Cast: Yash, Sanjay Dutt, Raveena Tandon, Srinidhi Shetty, Prakash Raj
Director: Prashanth Neel
Right through K.G.F: Chapter 2, I couldn’t help but imagine what it must have been like for Prashant Neel to watch The Godfather for the first time. More than the whole film, I’d love to ask him someday about the impact its climax left him with as he watched it in what I imagine to be an old theatre, wherever he grew up. Like the iconic theatre scene in Cinema Paradiso, this moment must have been Prashanth’s big life-altering moment, his metamorphosis where he not only discovered the magic of movies but also the concept of “mass” before it became a thing. Without sounding too dramatic, something must have clicked in him because there’s no one here who thinks in intercuts like this man.
This is true with the earliest image KGF opens with in 1951. Not only is this the exact moment when a massive gold discovery takes place, but it is also here that an even bigger event happens—the birth of Rocky (Yash, rocking!). There are many scenes in the first film that uses intercuts to create the effect of an epic unfolding, but it only gets bigger in the second film. One can start with the sequence right before the interval, when one is witnessing a wounded Rocky losing his powers. He appears to have run away from his kingdom after losing a battle and he doesn’t seem the man he once was. Your instinct from a 1000 mass films before this, tells you that a big moment is around the corner.
But the deal with K.G.F: Chapter 2 is not that it wants to be unpredictable. It instead dares you to imagine the biggest ever scene for a situation you’ve (rightly) predicted and then it asks you to double it. In a split second, Rocky grabs a Kalashnikov and chooses to call it “Khalaasnikov”, with an emphasis on “Khalaas” meaning finished. It is then that we intercut to a beautifully edited mega sequence where the entire freaking West Coast of India is seized in a storm of bullets. The ears bleed a little, but you’re ok with that. The satisfaction is such that it feels like all of life’s problems are getting pulverized in one second.
But don’t get fooled by Prashanth’s obsession with intercuts, because the spirit of K.G.F: Chapter 2 is surely more Scarface than The Godfather. In one or two instances, you also see how a movie like Bombay Velvet could have played out with a different sensibility. This is a sense you get early on because the first half isn’t really the adrenaline rush the first film left you with. It begins with the consolidation of Rocky’s new empire with an inventive device that uses children to give you a recap.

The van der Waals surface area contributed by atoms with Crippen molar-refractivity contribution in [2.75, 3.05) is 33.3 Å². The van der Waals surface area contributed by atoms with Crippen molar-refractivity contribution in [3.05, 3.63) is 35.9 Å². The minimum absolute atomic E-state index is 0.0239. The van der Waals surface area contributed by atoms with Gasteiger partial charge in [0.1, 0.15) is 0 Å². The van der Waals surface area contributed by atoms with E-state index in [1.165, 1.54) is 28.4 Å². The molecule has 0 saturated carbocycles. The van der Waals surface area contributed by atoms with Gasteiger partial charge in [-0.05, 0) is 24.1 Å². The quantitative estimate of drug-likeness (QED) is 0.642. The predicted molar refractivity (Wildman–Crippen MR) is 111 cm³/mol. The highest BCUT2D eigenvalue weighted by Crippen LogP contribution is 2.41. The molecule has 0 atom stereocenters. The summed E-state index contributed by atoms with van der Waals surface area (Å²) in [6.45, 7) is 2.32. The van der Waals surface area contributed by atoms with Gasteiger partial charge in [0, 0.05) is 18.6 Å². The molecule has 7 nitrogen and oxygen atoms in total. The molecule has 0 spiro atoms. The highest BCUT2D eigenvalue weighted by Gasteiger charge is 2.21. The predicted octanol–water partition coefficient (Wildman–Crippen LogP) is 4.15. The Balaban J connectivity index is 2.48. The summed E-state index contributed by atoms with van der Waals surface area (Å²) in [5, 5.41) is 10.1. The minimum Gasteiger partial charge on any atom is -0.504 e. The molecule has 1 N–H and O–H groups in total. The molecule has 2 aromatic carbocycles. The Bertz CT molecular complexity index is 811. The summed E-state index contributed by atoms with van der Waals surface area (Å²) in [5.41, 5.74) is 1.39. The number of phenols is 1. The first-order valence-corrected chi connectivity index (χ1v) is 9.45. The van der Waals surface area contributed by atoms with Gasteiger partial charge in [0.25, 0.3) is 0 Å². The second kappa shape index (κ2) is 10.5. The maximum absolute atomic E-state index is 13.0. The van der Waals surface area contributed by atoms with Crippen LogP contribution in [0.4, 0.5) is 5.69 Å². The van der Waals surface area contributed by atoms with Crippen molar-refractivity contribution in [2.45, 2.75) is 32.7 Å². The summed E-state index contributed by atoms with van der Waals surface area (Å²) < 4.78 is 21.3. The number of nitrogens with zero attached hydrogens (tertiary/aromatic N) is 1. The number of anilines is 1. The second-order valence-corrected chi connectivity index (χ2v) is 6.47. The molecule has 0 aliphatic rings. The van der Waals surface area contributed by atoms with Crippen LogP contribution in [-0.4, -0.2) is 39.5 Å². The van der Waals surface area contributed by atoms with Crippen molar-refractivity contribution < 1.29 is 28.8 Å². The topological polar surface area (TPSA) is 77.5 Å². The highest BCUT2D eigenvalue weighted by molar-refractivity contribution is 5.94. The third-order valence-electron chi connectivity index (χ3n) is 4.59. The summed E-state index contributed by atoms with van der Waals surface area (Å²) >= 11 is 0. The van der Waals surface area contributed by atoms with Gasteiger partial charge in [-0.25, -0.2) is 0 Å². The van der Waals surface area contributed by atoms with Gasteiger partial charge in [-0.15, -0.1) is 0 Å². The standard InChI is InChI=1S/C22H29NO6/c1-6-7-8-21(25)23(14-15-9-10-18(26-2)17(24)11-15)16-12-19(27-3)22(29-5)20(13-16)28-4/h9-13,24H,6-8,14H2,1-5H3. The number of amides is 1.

Even the bigger moments take too long to start rolling, even though you don’t doubt the seeds being planted for payoffs it’s all building up to. But until then, it feels like an assembly line of big introduction scenes with every dialogue forced to sound like a punch. What doesn’t help here is also how the Preethi (Srinidhi Shetty) character is written. It’s obvious how the film’s playing on the theme of a Ravanan-type (Rocky) holding his Sita (Preeti) captive in a strange kingdom, but it’s a character that needed more details. Like a friend-of-a-friend at a sangeet (she’s dressed like that too), you see her everywhere without having much to do.
But a flatter first half is one of the best problems you can have in a big film like this. It ends on a high but it also leaves you with an idea of just how big it’s going to get when we return to the goldfields. It’s here that Bhuvan Gowda’s monotoned images find a level of consistency the first film lacked to the point where you can feel the dust in your eyes. What’s cleverer is how the film’s one-big-action-set-piece-
Rocky too isn’t unidimensional like one had thought and with motifs of him drinking and an obsession with more, you witness the rotting of a soul that does not know when to stop. Even the way the mother’s tragedy gets its echoes in the second half is a lot more formidable in the second film. And because of that, the cocky, arrogant Rocky transforms into a hero from a Greek tragedy. It’s a tiny miracle really how even this monster of a man gets you to see a hungry, teary-eyed boy behind it all. And instead of another big mass scene, the film chooses to use callbacks to this vital emotion for the film’s most crucial scenes. That’s what makes K.G.F: Chapter 2 surprisingly perceptive. Not only is it capable of overpowering you with wildly-imagined mass moments, but it also has the place in its giant beating heart for a story about a mother and son who never had the luxury of hope.